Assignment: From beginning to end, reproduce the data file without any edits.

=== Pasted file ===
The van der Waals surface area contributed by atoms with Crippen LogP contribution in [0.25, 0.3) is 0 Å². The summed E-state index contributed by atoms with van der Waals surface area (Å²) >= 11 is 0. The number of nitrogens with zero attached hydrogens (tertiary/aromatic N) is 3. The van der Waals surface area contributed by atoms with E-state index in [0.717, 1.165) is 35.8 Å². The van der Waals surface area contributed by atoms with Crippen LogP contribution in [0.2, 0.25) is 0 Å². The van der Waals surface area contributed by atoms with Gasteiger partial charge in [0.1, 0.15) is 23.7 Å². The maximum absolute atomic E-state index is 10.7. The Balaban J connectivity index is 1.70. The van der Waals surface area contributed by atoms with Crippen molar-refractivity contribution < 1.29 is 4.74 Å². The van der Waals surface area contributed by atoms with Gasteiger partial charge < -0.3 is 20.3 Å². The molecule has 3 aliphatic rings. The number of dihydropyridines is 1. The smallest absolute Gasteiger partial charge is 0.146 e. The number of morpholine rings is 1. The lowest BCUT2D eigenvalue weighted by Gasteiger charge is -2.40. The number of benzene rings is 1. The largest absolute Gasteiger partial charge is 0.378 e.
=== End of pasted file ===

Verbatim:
The van der Waals surface area contributed by atoms with Crippen LogP contribution in [0.25, 0.3) is 0 Å². The summed E-state index contributed by atoms with van der Waals surface area (Å²) >= 11 is 0. The number of nitrogens with zero attached hydrogens (tertiary/aromatic N) is 3. The van der Waals surface area contributed by atoms with E-state index in [0.717, 1.165) is 35.8 Å². The van der Waals surface area contributed by atoms with Crippen LogP contribution in [0.2, 0.25) is 0 Å². The van der Waals surface area contributed by atoms with Gasteiger partial charge in [0.1, 0.15) is 23.7 Å². The maximum absolute atomic E-state index is 10.7. The Balaban J connectivity index is 1.70. The van der Waals surface area contributed by atoms with Crippen molar-refractivity contribution < 1.29 is 4.74 Å². The van der Waals surface area contributed by atoms with Gasteiger partial charge < -0.3 is 20.3 Å². The molecule has 3 aliphatic rings. The number of dihydropyridines is 1. The smallest absolute Gasteiger partial charge is 0.146 e. The number of morpholine rings is 1. The lowest BCUT2D eigenvalue weighted by Gasteiger charge is -2.40. The number of benzene rings is 1. The largest absolute Gasteiger partial charge is 0.378 e.